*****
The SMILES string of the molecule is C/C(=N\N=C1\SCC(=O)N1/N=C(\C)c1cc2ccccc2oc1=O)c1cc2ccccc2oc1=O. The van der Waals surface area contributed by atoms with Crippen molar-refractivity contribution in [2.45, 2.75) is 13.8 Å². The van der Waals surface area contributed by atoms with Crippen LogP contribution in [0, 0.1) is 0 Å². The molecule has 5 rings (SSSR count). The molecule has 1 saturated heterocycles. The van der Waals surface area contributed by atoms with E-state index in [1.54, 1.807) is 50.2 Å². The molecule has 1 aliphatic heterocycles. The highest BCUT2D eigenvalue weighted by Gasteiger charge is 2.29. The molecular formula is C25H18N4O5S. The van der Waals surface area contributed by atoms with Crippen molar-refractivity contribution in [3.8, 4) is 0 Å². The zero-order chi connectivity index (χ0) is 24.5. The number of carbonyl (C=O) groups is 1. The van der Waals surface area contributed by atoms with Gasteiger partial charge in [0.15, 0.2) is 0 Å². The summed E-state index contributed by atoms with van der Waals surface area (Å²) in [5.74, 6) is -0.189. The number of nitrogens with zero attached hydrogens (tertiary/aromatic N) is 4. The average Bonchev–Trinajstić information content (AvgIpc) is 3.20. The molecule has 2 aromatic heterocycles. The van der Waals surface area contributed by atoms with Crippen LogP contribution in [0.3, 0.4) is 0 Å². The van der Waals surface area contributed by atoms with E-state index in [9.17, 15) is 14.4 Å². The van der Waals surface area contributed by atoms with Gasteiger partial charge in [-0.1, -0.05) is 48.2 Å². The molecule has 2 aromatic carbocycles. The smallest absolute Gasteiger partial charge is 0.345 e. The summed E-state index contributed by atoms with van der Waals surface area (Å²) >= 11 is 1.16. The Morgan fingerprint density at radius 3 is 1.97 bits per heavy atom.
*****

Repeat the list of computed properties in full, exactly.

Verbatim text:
The SMILES string of the molecule is C/C(=N\N=C1\SCC(=O)N1/N=C(\C)c1cc2ccccc2oc1=O)c1cc2ccccc2oc1=O. The van der Waals surface area contributed by atoms with Crippen molar-refractivity contribution in [2.45, 2.75) is 13.8 Å². The van der Waals surface area contributed by atoms with Crippen LogP contribution in [0, 0.1) is 0 Å². The molecule has 5 rings (SSSR count). The molecule has 1 saturated heterocycles. The van der Waals surface area contributed by atoms with E-state index in [1.54, 1.807) is 50.2 Å². The molecule has 1 aliphatic heterocycles. The highest BCUT2D eigenvalue weighted by Gasteiger charge is 2.29. The molecular formula is C25H18N4O5S. The van der Waals surface area contributed by atoms with Crippen molar-refractivity contribution in [3.8, 4) is 0 Å². The zero-order chi connectivity index (χ0) is 24.5. The number of carbonyl (C=O) groups is 1. The van der Waals surface area contributed by atoms with Gasteiger partial charge in [0.15, 0.2) is 0 Å². The summed E-state index contributed by atoms with van der Waals surface area (Å²) in [5.74, 6) is -0.189. The number of nitrogens with zero attached hydrogens (tertiary/aromatic N) is 4. The average Bonchev–Trinajstić information content (AvgIpc) is 3.20. The molecule has 2 aromatic heterocycles. The van der Waals surface area contributed by atoms with Crippen LogP contribution in [0.3, 0.4) is 0 Å². The van der Waals surface area contributed by atoms with E-state index in [9.17, 15) is 14.4 Å². The van der Waals surface area contributed by atoms with Gasteiger partial charge in [-0.1, -0.05) is 48.2 Å². The molecule has 2 aromatic carbocycles. The smallest absolute Gasteiger partial charge is 0.345 e. The summed E-state index contributed by atoms with van der Waals surface area (Å²) >= 11 is 1.16. The Morgan fingerprint density at radius 3 is 1.97 bits per heavy atom.